It is an absolute myth that synthetic stocks are lighter than wood. Some are, some aren’t; that depends entirely on the construction and also on the style. The easiest way to take weight off a rifle is to use a thinner barrel, since steel weighs more than wood or fiberglass. However, thin barrels are more finicky. So I think the best way to take weight off a rifle is to use a lightweight synthetic stock, meaning a foam-filled shell reinforced (usually with Kevlar) in the critical areas of the wrist and action. This article is really more about durability than weight, but when “extreme” means physical exertion, taking away a couple pounds of gun weight makes a huge difference.
If synthetic stocks give you the creeps, the next best option is laminated wood. Laminated stocks are, in my view, the strongest of all rifle stocks-stronger than plain wood and stronger than any synthetic. They’re a bit more resistant to scratching and abrading as well-but nearly as easy as synthetics to repair. They are almost as weatherproof as synthetics as well, but the finish will wear away and allow individual sections to swell; so in extended damp weather a laminated stock will turn gray and nasty, and it will have sort of a crinkled feel as some sections of laminate swell more than others. Depending on how the rifle is bedded and how well the barrel channel is sealed, this could cause problems.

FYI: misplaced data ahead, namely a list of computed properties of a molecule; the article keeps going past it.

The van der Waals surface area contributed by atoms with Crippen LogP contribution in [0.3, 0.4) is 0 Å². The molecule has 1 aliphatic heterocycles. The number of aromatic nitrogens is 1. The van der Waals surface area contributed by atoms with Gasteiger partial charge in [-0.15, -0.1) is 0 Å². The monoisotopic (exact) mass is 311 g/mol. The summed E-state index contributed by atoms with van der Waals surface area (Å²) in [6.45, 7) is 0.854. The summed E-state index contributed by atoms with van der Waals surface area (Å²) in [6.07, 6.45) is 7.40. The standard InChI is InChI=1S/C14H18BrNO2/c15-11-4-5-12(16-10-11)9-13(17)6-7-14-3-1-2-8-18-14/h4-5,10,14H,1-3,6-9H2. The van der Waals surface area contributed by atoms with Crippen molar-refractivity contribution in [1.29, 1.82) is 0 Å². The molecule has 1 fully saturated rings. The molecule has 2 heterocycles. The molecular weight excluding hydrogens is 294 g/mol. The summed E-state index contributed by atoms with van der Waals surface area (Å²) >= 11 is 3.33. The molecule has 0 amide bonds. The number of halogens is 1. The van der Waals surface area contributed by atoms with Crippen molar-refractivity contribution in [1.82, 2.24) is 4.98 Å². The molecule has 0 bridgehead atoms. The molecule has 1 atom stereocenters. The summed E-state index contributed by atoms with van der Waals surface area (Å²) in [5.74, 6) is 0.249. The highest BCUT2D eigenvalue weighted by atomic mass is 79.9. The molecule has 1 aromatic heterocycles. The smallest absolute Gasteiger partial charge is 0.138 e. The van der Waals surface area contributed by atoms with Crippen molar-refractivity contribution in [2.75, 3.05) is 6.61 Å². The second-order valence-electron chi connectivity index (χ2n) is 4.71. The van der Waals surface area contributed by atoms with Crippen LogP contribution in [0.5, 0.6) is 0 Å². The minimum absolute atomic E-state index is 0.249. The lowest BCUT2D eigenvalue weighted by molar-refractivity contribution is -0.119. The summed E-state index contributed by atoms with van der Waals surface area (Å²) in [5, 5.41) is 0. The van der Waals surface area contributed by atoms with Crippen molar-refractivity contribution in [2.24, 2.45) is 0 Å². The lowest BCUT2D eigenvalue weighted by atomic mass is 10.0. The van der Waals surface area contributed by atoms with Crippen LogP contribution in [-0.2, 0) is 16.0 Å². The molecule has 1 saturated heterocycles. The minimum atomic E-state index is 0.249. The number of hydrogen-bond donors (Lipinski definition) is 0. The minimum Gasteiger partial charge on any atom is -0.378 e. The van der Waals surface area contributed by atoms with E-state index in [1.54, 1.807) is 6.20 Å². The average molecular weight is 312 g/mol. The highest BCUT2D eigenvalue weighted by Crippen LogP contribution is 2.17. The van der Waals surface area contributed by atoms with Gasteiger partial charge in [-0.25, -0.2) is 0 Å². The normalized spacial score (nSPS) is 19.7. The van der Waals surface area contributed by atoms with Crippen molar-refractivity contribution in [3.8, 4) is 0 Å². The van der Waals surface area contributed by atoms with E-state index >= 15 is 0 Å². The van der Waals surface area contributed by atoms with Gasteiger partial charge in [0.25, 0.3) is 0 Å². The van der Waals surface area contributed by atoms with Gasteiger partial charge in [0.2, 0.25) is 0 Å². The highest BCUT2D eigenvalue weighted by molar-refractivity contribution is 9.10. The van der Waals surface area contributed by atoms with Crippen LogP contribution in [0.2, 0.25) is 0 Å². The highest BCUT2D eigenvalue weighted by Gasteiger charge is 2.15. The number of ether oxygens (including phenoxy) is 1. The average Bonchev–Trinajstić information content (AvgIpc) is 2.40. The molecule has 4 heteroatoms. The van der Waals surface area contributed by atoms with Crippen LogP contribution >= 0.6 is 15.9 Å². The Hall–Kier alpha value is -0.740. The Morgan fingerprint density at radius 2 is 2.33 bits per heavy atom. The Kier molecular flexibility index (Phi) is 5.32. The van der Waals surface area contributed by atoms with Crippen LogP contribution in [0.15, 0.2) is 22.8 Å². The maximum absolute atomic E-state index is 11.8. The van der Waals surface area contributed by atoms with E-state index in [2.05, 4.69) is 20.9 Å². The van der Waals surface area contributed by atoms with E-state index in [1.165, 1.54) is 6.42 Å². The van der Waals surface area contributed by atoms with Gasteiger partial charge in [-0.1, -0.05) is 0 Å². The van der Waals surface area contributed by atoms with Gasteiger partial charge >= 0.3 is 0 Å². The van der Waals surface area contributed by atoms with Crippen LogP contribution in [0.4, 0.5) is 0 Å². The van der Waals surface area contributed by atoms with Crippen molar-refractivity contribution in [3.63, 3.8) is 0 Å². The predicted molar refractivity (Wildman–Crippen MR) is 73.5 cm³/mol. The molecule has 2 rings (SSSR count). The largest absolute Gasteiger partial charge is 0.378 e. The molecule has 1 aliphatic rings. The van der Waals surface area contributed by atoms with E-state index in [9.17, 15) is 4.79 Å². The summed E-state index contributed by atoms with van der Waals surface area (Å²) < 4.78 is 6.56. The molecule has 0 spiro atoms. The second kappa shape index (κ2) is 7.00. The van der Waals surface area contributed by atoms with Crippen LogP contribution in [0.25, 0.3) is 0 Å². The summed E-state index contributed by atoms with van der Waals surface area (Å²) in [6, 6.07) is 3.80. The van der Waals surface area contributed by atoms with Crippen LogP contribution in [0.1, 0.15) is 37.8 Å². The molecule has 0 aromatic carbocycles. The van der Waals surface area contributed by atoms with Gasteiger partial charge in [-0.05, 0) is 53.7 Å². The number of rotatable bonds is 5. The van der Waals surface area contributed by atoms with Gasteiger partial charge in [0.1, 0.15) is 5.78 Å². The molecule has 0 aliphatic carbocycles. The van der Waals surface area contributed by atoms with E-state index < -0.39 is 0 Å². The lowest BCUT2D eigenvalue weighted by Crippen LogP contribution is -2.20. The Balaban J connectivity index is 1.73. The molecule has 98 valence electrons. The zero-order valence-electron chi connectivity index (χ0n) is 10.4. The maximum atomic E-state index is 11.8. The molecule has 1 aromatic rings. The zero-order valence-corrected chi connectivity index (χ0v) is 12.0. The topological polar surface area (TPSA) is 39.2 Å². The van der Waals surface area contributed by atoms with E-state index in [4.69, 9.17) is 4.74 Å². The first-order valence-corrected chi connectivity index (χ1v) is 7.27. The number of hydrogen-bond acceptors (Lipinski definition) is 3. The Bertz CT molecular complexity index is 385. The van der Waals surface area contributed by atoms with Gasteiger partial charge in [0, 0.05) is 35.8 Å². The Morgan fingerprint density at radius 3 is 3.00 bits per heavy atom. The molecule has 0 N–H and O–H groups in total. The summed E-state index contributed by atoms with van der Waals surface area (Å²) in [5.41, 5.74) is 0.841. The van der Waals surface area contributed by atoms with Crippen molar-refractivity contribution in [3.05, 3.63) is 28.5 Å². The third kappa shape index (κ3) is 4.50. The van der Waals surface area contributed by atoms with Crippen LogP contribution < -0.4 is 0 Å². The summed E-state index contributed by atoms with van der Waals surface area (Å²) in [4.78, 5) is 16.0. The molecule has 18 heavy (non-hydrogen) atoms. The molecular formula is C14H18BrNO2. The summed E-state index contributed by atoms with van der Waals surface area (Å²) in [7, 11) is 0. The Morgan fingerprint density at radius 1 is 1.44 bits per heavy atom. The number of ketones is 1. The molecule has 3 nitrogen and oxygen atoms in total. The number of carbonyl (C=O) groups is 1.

Still, I like laminated stocks for their toughness and durability. One important point: Laminated stocks are generally heavier than either plain wood or even the heaviest synthetics. So if you want light weight as well as durability, synthetic is still the way to go.
Rustproofing & Stainless Steel
There are a whole bunch of really good rustproof finishes and coatings out there. Good old military Parkerizing is still pretty good, but Parkerized finishes will rust. Better are some of the new Teflon and similar coatings. Unfortunately, all of those finishes are external only. Remember, we’re talking extreme hunting conditions, and if you aren’t protecting the inside of the barrel then you aren’t protecting the most important part. Mind you, there are a whole lot of finishes that are both tougher and do a better job of protecting the exterior metal than bluing, but in my opinion none are quite as attractive as good rust bluing.